Tank Circuit Design

Quoting Scott Myers <102505.61-at-compuserve-dot-com>:

> if I go with a .5 mF capacitor, I get less turns.  If I go 
> with .1 mF, even less turns. 

> There seems to be a tradeoff made with capacitor size.  Smaller
> capacitor, more turns and more coupling.  But what is lost by going
> with a smaller capacitor? 

Nothing is lost really. You would think there is a tradeoff, but in
reality there is not. A larger capacitor will produce a bigger pulse
(more amps), but the smaller primary applies this larger pulse with 
less efficiency.

> Can't I go with greater conductor spacing to increase coupling if I 
> use a larger capacitor? 

At this point I will have to refer back to Mark Barton's original state-
ment, which I agree with 100%, that the higher the inductance in the 
primary coil, (within reason) the higher the tank circuit Q. So even
if you were able to produce a more dispersed field flux by spacing the 
turns widely, you can't escape the fact that a larger primary coil with
more inductance ends up being more efficient.

There are very good reasons for increases in tank circuit Q when 
using larger primaries. One important reason has to do with the fact
that the tank circuit has self-inductance. The capacitors have in-
ductance, the gaps have inductance, and the wiring has inductance. 
Most of this inductance is what is referred to as "off-axis" inductance.
Off-axis inductance produces magnetic fields which do not couple energy
into the secondary coil. 

Lets say you have a primary made from a short conductor length and this
coil has an inductance of 5 micro-Henries. Lets say the rest of tank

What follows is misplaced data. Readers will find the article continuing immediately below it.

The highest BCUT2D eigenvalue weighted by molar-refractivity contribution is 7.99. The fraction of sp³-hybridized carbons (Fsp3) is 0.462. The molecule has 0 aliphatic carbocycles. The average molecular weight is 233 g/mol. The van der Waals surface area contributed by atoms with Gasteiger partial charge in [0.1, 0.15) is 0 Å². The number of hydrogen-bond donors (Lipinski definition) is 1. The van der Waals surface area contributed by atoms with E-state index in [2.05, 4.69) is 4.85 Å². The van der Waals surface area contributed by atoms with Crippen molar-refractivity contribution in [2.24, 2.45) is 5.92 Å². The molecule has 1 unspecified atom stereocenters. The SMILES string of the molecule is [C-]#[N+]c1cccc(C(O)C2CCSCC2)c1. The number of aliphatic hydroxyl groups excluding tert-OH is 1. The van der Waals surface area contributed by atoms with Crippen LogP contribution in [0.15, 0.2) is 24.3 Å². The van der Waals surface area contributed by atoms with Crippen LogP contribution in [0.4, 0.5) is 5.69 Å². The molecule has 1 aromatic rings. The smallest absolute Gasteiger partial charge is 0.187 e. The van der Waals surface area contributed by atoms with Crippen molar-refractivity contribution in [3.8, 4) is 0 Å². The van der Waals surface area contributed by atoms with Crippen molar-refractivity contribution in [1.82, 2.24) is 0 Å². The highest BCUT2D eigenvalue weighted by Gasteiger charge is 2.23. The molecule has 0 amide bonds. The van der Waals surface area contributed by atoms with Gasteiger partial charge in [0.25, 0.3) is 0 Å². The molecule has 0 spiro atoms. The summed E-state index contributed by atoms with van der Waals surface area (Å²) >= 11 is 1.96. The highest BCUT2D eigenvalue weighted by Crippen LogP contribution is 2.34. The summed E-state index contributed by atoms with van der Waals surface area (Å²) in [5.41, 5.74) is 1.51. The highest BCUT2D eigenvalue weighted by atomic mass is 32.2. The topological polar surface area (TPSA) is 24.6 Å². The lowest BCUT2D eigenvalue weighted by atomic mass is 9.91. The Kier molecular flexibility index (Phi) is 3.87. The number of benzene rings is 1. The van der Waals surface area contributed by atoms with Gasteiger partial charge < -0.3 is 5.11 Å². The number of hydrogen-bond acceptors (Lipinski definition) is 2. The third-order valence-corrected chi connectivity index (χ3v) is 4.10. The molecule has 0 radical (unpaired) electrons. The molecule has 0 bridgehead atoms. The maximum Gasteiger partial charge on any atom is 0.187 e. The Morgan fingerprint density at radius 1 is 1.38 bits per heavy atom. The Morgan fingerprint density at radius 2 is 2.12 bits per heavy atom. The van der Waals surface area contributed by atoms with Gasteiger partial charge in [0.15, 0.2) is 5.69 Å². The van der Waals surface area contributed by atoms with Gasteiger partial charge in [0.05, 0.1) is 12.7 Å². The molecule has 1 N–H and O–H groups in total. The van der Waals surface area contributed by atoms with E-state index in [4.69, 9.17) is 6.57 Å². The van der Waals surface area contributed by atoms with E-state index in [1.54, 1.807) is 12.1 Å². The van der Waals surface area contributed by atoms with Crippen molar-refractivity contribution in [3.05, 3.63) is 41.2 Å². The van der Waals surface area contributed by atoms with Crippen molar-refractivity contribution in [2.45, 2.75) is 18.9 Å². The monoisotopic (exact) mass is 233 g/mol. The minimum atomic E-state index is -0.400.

circuit has a self-inductance of 2.5 micro-Henries. In this example 50% 
of the magnetic field produced by the tank circuit is off-axis and cannot 
really couple in the secondary coil.

Now let's say that you replace the small 5 uH primary with a very large
primary that has 16 turns available. Suppose you tune in at 14 turns 
with a .025 microfarad cap. At 14 or so turns it is likely this primary 
coil will have over 50 micro-Henries of inductance. With the rest of the 
tank circuit inductance remaining at 2.5 micro-Henries, the amount of off-
axis inductance has dropped to 5% from 50% in the example above. This is
a very significant difference. 

In order to say that your tank circuit and coupling are efficient, you
should have at least 90% of the tank circuit inductance in the primary
coil. If you have less than 80% of the tank circuit inductance in the 
primary coil then you are robbing yourself. One easy way to keep 90% of 
the tank circuit inductance in the primary is to use a smaller cap and 
a larger primary coil. Also, the percentage ratio of inductance keeps 
rising as larger and larger toroids are placed on the secondary coil and 
more and more turns are used on the primary to regain the system tune.


Richard Quick

... If all else fails... Throw another megavolt across it!
___ Blue Wave/QWK v2.12